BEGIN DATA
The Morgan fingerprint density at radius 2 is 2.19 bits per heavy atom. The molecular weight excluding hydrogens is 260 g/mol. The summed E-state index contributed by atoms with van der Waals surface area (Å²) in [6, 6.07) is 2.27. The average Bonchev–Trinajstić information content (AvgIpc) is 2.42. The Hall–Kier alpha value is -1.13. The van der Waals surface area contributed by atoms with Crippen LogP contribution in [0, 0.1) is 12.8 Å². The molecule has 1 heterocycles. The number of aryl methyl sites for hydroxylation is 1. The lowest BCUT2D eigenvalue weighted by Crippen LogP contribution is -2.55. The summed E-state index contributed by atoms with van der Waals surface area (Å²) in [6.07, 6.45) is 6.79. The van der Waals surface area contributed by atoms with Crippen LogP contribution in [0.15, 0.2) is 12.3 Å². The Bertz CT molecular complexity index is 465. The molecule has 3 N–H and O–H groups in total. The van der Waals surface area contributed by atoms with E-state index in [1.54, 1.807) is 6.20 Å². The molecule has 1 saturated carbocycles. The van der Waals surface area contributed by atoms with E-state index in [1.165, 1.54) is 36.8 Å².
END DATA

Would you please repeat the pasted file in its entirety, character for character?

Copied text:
The Morgan fingerprint density at radius 2 is 2.19 bits per heavy atom. The molecular weight excluding hydrogens is 260 g/mol. The summed E-state index contributed by atoms with van der Waals surface area (Å²) in [6, 6.07) is 2.27. The average Bonchev–Trinajstić information content (AvgIpc) is 2.42. The Hall–Kier alpha value is -1.13. The van der Waals surface area contributed by atoms with Crippen LogP contribution in [0, 0.1) is 12.8 Å². The molecule has 1 heterocycles. The number of aryl methyl sites for hydroxylation is 1. The lowest BCUT2D eigenvalue weighted by Crippen LogP contribution is -2.55. The summed E-state index contributed by atoms with van der Waals surface area (Å²) in [6.07, 6.45) is 6.79. The van der Waals surface area contributed by atoms with Crippen LogP contribution in [0.15, 0.2) is 12.3 Å². The Bertz CT molecular complexity index is 465. The molecule has 3 N–H and O–H groups in total. The van der Waals surface area contributed by atoms with E-state index in [1.54, 1.807) is 6.20 Å². The molecule has 1 saturated carbocycles. The van der Waals surface area contributed by atoms with E-state index in [1.165, 1.54) is 36.8 Å².